The 19th and 20th century represent the era of an expanding modern age. More and more parts of the world followed the industrial and growth-economic path, their inhabitants experienced material and, above all, immaterial progress: Societies democratized, became free constitutional states, labor protection rights, education, health and social care were fought for. In the 21st century, as globalization has taken almost the entire planet into its growth-economic pull, but has by no means established global freedom, democracy and order, we are faced with the challenge of securing the civilization standard, since this has been under pressure due to environmental destruction, resource competition and global warming – just to name a few of the most serious problems.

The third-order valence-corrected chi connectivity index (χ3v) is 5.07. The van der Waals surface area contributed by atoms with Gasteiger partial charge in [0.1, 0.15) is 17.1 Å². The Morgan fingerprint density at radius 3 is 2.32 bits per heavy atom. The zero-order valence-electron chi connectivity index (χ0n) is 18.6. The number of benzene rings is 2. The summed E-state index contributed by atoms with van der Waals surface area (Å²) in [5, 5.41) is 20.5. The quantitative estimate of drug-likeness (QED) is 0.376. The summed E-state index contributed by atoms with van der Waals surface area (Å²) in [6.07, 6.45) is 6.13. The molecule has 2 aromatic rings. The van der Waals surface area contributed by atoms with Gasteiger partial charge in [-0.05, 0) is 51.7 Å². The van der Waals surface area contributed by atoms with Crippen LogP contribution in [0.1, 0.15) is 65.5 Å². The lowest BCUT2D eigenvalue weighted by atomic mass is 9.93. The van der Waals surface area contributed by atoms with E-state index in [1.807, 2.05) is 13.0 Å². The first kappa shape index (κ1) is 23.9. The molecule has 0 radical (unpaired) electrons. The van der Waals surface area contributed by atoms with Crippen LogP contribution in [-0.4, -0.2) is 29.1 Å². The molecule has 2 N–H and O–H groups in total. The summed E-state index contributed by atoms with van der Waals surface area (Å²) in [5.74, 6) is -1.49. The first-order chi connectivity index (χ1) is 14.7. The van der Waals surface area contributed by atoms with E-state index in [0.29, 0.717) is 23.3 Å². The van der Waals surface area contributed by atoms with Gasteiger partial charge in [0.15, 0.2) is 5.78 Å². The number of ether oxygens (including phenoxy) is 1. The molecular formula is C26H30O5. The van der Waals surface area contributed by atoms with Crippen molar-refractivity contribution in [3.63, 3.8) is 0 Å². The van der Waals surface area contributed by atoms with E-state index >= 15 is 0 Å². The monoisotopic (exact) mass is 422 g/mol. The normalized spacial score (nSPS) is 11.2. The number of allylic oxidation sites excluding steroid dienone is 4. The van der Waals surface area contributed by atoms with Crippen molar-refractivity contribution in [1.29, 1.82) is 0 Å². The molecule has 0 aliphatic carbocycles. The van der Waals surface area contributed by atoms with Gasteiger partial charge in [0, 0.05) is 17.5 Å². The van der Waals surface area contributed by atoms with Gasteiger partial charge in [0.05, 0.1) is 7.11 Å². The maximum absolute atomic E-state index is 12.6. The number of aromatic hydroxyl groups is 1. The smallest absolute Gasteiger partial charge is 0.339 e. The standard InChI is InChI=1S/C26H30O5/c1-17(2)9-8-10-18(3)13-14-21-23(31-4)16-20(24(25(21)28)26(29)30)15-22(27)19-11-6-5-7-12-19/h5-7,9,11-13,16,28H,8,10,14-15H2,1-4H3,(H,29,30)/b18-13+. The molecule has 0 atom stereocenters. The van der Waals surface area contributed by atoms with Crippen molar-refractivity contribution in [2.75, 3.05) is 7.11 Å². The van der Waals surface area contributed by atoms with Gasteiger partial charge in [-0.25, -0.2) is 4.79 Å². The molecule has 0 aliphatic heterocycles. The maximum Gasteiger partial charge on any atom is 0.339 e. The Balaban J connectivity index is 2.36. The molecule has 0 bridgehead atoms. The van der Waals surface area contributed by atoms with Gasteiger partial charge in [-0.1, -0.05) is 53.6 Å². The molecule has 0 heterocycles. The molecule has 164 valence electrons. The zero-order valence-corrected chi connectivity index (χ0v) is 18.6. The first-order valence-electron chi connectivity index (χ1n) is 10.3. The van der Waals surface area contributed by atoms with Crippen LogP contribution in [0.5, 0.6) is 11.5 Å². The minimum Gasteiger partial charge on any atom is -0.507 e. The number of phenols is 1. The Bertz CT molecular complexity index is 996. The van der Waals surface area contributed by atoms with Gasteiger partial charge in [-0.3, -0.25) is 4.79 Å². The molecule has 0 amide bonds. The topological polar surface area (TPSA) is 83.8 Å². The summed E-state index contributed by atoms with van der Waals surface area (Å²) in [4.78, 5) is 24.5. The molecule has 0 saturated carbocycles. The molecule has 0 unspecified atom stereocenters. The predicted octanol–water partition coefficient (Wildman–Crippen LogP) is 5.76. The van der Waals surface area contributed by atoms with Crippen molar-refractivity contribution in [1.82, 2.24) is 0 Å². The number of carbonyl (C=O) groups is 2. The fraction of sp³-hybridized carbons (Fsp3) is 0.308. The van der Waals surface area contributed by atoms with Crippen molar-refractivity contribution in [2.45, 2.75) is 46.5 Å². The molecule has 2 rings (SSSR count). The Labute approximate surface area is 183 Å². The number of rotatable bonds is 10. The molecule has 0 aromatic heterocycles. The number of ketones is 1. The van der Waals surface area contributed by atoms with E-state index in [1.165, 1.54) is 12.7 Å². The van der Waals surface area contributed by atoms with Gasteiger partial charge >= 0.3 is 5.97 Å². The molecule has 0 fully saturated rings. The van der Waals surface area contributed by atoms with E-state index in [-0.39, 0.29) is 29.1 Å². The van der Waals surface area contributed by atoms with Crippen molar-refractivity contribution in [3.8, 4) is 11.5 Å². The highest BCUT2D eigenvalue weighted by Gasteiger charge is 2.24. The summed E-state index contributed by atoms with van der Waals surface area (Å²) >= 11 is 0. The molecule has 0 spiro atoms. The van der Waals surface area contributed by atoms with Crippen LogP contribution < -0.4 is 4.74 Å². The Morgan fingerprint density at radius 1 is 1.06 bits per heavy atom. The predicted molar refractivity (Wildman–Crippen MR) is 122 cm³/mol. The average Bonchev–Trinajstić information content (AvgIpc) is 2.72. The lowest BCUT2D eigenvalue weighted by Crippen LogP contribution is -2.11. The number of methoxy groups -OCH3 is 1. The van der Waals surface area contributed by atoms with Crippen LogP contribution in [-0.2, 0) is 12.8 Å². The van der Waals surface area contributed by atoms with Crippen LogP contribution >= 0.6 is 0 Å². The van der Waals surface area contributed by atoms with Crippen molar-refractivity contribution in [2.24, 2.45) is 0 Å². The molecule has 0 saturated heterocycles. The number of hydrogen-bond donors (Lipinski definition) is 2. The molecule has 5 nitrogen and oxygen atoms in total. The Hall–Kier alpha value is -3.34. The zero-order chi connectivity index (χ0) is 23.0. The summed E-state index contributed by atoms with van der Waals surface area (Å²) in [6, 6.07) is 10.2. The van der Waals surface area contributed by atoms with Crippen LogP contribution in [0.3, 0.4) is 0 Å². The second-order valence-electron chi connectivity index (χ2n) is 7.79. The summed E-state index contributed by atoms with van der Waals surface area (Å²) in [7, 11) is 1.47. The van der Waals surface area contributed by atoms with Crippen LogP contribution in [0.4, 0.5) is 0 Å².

What does a modern society look like that no longer follows the principle of perpetual expansion, but ensures a good life with only one fifth of today's consumption of resources and energy? Nobody knows that right now – a master plan for such a modern society does not exist yet. Therefore, we need visions of the future that make the quality of life in a sustainable modern age conceivable and visions that make the change away from current practices more attractive – with concepts of a different mobility, different food culture, different ways of living and constructing.
This volume aims to illustrate specific perspectives for the design possibilities of a sustainable modern society that encourages politicians and citizens alike to use their room for maneuver and to pave the way for a good life.
With contributions by Friedrich von Borries, Julia Lohmann, Stephan Rammler, Harald Welzer, Charlotte Hoffmann, Maxim Keller and Frank Graef.
Link to publication